Q. Should an Unbeliever Partake of Communion?
I don’t think that one should require that a person be a believer to attend a Bible study (church related or not), or even to attend a church (i.e. preaching or teaching) service. It seems to me that when the New Testament Epistles were written, it was assumed that there would be some folks present who were not believers (1 Corinthians 14:22-25; 2 Corinthians 13:5). And what better opportunities to hear the gospel (and see it in action)?
It does seem dishonest for this fellow to privately confess that he is an atheist, and yet continue to give the appearance he is a believer. He seems to want to have his cake and eat it too. If this fellow has been a principled “man of integrity” it might be good to challenge him concerning his integrity, because his actions are hypocritical (Jesus, and Paul, had much to say about -- Matthew 23; Galatians 2:11ff.).
If he were to confess his unbelief to those in the study, it will be a challenge to the believers to deal with him in love, and in a way that draws him toward faith. And it will be difficult for him as well.
If he is really an unbeliever, then he is not subject to discipline, as would be the case for a believer (1 Corinthians 5:9-13).
A friend of mine, with even more years of ministry experience, has told me that sometimes a person “renounces his faith” because of some serious sin in his life. This might happen, but I’m not so sure it is the most common reason for renouncing one’s faith. [I have seen one fellow who had professed to be a believer renounce his faith so that he could then pursue an illicit relationship, outside his marriage. I think he really was an unbeliever, who grew up in a Christian home and played the role of a believer for a time.]
The communion issue is perhaps the most troublesome one. I don’t recall a specific text which clearly forbids an unbeliever to partake of the bread and cup. These texts get as close as one can:
27 Therefore whoever eats the bread or drinks the cup of the Lord in an unworthy manner, shall be guilty of the body and the blood of the Lord. 28 But a man must examine himself, and in so doing he is to eat of the bread and drink of the cup. 29 For he who eats and drinks, eats and drinks judgment to himself if he does not judge the body rightly (1 Cor. 11:27-29).
In the context, and given the particular language used, Paul’s emphasis here is not on one’s spiritual state, as much as it is on the manner in which on participates at communion. In Corinth, some of the believers were “drunk and disorderly” when they partook (1 Corinthians 11:20-22). Surely this is an “unworthy manner” of participating.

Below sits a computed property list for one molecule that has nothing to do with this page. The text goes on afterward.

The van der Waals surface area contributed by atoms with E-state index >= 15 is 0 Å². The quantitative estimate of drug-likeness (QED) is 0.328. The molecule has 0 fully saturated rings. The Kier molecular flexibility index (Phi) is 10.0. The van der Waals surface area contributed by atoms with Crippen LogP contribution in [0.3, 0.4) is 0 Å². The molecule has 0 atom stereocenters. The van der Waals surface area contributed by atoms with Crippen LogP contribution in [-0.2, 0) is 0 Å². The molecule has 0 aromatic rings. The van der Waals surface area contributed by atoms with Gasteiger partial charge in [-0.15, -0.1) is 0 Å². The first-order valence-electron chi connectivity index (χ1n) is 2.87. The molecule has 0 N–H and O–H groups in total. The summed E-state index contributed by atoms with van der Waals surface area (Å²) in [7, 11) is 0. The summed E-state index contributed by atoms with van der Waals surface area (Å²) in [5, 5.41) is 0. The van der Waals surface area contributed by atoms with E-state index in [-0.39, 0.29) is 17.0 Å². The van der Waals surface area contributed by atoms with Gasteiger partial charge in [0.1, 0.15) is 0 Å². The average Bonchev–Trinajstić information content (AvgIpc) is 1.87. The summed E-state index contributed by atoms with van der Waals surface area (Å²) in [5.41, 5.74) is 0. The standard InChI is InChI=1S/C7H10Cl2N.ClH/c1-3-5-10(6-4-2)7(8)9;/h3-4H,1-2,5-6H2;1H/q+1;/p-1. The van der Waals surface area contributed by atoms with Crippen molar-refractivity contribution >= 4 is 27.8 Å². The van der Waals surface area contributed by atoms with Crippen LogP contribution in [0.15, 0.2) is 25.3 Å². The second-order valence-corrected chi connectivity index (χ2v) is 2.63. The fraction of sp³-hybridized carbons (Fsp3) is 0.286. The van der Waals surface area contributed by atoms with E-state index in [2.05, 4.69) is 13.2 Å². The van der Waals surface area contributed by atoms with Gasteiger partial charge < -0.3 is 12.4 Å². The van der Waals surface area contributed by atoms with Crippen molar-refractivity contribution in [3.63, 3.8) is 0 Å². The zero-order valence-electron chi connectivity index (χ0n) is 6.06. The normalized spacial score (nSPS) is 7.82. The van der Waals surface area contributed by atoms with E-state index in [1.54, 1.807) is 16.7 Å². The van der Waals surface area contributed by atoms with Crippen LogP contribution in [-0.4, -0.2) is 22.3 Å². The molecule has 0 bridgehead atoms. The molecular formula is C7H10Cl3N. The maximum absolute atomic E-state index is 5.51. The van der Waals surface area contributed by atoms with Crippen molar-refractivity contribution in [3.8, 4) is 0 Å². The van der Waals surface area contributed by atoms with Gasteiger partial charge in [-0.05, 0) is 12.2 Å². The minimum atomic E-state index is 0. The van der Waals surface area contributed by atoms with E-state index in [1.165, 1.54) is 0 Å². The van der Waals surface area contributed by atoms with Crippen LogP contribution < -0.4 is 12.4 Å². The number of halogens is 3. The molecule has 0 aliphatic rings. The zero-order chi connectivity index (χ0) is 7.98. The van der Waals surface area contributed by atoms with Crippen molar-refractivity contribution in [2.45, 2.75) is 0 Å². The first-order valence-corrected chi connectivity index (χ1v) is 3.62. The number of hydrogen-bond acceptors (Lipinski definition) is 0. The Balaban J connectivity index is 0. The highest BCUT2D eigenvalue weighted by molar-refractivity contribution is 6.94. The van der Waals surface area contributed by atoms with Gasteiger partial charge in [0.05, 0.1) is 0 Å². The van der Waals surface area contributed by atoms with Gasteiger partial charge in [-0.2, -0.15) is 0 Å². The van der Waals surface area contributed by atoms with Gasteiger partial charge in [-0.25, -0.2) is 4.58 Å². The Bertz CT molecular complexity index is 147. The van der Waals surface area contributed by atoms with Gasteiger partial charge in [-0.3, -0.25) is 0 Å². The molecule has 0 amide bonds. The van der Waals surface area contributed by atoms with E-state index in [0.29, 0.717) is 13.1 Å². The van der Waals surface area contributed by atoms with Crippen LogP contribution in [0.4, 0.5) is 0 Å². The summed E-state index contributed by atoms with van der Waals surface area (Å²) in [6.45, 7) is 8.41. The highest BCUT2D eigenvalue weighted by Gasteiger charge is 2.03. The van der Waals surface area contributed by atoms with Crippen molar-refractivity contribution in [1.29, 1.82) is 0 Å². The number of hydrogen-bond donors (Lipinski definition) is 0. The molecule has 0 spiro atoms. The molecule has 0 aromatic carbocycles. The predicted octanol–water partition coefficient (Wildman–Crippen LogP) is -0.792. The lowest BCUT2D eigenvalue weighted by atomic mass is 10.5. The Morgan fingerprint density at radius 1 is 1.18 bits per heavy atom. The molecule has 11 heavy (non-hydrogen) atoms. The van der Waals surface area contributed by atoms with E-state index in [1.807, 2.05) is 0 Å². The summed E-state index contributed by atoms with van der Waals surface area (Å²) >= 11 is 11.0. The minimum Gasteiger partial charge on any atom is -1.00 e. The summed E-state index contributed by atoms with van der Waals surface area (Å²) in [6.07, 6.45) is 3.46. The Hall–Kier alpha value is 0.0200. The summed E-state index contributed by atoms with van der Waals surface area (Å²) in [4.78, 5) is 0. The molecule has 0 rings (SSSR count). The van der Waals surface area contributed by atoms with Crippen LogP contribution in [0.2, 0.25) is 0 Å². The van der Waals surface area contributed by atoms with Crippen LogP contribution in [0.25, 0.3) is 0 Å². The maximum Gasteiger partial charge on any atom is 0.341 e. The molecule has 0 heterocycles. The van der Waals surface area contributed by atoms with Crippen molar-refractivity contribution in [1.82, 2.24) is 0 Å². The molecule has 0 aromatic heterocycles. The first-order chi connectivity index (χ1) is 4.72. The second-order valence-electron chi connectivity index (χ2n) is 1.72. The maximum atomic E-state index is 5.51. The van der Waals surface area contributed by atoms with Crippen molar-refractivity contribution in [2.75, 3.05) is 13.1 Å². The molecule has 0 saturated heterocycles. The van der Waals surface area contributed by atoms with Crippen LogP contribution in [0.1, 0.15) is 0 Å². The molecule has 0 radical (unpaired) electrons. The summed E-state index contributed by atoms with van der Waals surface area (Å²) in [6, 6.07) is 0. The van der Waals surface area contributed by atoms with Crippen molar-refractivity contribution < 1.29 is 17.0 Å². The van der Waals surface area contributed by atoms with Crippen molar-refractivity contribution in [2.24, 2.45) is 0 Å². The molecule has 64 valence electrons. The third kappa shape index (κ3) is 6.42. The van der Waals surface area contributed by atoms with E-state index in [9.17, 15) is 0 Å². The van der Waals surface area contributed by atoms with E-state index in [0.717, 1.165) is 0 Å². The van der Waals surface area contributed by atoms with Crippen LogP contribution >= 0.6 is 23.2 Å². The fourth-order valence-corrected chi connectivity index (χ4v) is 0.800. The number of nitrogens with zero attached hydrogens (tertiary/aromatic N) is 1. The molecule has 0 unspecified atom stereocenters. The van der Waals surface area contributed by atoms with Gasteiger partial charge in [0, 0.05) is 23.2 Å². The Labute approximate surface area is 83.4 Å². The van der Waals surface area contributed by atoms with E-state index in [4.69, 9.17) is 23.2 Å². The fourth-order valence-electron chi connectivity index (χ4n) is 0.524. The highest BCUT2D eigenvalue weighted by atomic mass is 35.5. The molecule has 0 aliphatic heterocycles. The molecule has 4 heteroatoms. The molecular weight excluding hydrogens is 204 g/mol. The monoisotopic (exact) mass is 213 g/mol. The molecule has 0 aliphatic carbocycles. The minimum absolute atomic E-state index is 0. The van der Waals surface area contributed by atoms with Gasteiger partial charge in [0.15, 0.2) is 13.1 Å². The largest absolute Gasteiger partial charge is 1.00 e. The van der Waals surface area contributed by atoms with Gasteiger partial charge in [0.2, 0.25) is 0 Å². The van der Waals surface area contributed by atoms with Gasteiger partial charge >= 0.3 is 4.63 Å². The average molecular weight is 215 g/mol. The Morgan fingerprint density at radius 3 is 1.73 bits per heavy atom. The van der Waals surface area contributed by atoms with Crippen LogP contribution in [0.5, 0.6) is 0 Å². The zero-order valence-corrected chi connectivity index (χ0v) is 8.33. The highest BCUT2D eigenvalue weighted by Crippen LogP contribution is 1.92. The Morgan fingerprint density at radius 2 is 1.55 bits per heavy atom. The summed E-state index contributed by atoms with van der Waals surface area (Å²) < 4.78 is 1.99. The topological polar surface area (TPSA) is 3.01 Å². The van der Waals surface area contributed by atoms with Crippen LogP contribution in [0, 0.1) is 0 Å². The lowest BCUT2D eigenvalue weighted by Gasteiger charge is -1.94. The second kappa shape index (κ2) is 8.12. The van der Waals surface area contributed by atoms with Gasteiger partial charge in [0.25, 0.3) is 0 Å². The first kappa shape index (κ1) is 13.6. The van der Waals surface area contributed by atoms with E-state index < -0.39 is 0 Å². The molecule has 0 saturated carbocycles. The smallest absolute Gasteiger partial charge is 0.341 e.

[I might add, somewhat parenthetically, that John the Baptist did seem to refuse to baptize those whose sincerity was in question:
Then Jerusalem was going out to him, and all Judea and all the district around the Jordan; 6 and they were being baptized by him in the Jordan River, as they confessed their sins. 7 But when he saw many of the Pharisees and Sadducees coming for baptism, he said to them, “You brood of vipers, who warned you to flee from the wrath to come? 8 “Therefore bear fruit in keeping with repentance; 9 and do not suppose that you can say to yourselves, ‘We have Abraham for our father’; for I say to you that from these stones God is able to raise up children to Abraham. 10 “The axe is already laid at the root of the trees; therefore every tree that does not bear good fruit is cut down and thrown into the fire (Matthew 3:5-10).
“I say to you, among those born of women there is no one greater than John; yet he who is least in the kingdom of God is greater than he.” 29 When all the people and the tax collectors heard this, they acknowledged God’s justice, having been baptized with the baptism of John. 30 But the Pharisees and the lawyers rejected God’s purpose for themselves, not having been baptized by John. (Lk. 7:28-30 NAU)
Having said this, I would think that this man should have the integrity to refrain from partaking of the bread and the cup, knowing that his partaking of them does not symbolize his relationship with Christ. Thus, I would hope that when the cup was passed, he would refrain from partaking. Naturally, this will likely raise some questions (and some eyebrows). At this point, he would likely need to declare his unbelief.
To persist in partaking of the elements, knowing you don’t believe in what they symbolize seems wrong to me.
I guess that I would encourage this fellow to keep coming to the study, but to be honest about his atheism, and thus to refrain from partaking of the bread and wine when passed to him.
Since I can’t precisely cite a biblical text for this, it should probably be regarded as my opinion, and should be regarded as such (1 Corinthians 7:25, 40).
Related Topics: Issues in Church Leadership/Ministry